‘Horrid’ music: The dark side of the concert hall
The idea that classical music ought to be ‘nice’ has gained an alarming currency. Thank goodness, then, for ‘uneasy listening’ numbers performed at the Summer Baroque Festival
Henry Purcell’s opera Dido and Aeneas was performed on Sunday by Denmark’s Theatre of Voices with the National Chamber Choir under Paul Hillier (above). Photograph: Frank Miller
Can you name a composer who described his own music as “horrid”? We live in a world where classical music is often portrayed as relaxing, and in a country where the major radio outlet for classical music, RTÉ Lyric FM, has branded itself as part of that culture. Back in 2006, the station issued a compilation CD, Escape . . . with Drivetime Classics, which sold itself as “the ideal collection for anyone who wants to relax and escape the routine, even if you are stuck in a tailback on the M50”.
It was in fact an RTÉ presenter who alerted me to the scale of the problem. She was introducing Bartok’s Miraculous Mandarin, a work – the composer called it a pantomime rather than a ballet – with a fairy-tale gruesome scenario based on a story by Melchior Lengyel.
Here is Bartok’s summary: “In a sordid den three ruffians compel a pretty girl to lure men into her shabby room where they can be robbed. The first victim is a down-at-heels gentleman; the second, a shy boy, is not worth much more. But the third is a rich Mandarin. A good catch. The girl entertains him with her dancing and arouses his desire which changes into a passion for her. But she finds him repulsive. The ruffians attack him, rob him and then try to smother him under a blanket, thrust a sword through his body and hang him. But in vain; they cannot vanquish him and the Mandarin continues to stare at the girl with desire. Finally the female instinct overcomes her and the girl gives in to the Mandarin’s desire. Only then does he collapse on the ground and die.”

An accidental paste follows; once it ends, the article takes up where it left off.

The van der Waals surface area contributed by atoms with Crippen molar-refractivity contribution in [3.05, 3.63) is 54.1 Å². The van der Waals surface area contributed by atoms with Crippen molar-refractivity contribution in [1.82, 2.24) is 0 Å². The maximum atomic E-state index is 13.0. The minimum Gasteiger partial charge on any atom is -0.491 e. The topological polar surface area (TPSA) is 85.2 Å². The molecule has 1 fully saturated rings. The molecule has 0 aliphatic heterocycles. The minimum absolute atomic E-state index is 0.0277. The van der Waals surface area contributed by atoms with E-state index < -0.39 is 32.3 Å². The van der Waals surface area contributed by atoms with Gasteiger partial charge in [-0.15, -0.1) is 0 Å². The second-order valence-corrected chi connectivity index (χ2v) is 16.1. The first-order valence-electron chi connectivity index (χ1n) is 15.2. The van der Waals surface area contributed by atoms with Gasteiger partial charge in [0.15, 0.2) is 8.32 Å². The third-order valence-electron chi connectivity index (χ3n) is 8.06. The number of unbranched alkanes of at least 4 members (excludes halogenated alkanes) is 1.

The first production, in Cologne in 1926, was shut down after a single performance by the city’s mayor, Konrad Adenauer, the man who would go on to become chancellor of West Germany. A 1931 Budapest staging was cancelled after the dress rehearsal, and the piece was never seen in Hungary during the composer’s lifetime.
The RTÉ announcer restricted herself to the sketchiest details, and wrapped up by wondering who would want to be thinking about such things. Well, probably everyone who watches Love/Hate or The Sopranos, or who’s ever been to Macbeth or Hamlet, or read a serious novel.
Give yourself to the dark side
The idea that dark emotions are to be avoided in the concert hall, that classical music ought to be “nice” has an alarming currency. And there’s the concomitant paradox that there are people happy to have the wits scared out of them by the music of Penderecki when they hear it in Stanley Kubrick’s horror film The Shining, who shy away from the same kind of experience from an orchestral performance.
Get the context and delivery right and the music may well explain itself. I came across quite a few people who would normally have regarded Schoenberg with something approaching fear, yet who were fully engaged by Daniel Barenboim’s coupling of his orchestral works with the piano concertos of Beethoven (this was in a series with the Dresden Staatskapelle that travelled around Europe). Their engagement was as much with the Schoenberg as with the Beethoven. And there are those famous programmes that Maurizio Pollini has been playing for decades, coupling sonatas by Beethoven and Boulez. Easy listening, of course, is not usually what Barenboim and Pollini offer.